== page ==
Although ownership has been criticized on a number of fronts, the Haslams are not cheap owners. On the contrary, when they’ve been asked to write big checks for coaches and assistants, they have stepped up and gotten the job done, big time. We should not confuse salary cap maneuvers with being cheap. The salary cap is real, and it appears that the Browns are doing everything they can to manage the cap well in order to bring home a winner.
The 2019 team is different than the teams of the past few years because there is depth. In the past, the Browns could sign anyone who could play and guarantee them a roster spot. In 2019, the Browns will keep about 10 roster spaces for draft picks and undrafted rookies.
Thus, to make the Opening Day 53-player roster, the Browns need to target players who are going to be about 43rd best on the team or better. That may prove to be somewhat more difficult than the past few years when anyone this side of Kenny Britt represented an upgrade. That says that the Browns will have less need to sign marginally talented players this off-season.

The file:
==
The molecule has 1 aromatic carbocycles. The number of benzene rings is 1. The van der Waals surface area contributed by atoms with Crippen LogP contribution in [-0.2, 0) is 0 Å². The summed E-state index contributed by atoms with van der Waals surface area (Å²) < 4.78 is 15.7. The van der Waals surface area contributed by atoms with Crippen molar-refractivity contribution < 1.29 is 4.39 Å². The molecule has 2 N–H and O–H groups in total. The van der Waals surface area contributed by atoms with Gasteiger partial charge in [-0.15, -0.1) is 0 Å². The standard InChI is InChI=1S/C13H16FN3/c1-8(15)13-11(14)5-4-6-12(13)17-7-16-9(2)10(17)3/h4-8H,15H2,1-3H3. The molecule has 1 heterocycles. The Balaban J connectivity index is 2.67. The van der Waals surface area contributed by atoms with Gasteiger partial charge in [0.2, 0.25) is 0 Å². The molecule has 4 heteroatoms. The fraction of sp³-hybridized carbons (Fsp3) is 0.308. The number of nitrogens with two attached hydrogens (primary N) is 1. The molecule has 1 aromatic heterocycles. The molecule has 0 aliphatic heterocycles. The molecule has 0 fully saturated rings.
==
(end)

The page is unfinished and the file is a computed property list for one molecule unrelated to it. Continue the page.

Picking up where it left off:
Thus, because the Browns are not in the position to use much of the $52 million in emergency carryover money, the net amount that the Browns have to sign major upgrades is coarsely estimated at around $23 million, give or take a few million. If they get really enamored with the free agent, they have the ability to overspend the salary cap, but this is very likely not their plan.
The Browns have cap space to possibly retain players like Breshad Perriman, Greg Robinson, E. J. Gaines, and Brien Boddy-Calhoun if they want, and there is still enough cap room to make one or two major upgrades. Optionally, by cutting players such as Jamie Collins and Chris Hubbard, for example, they could add another $13 Million to the war chest and make a serious play for a few major free agents.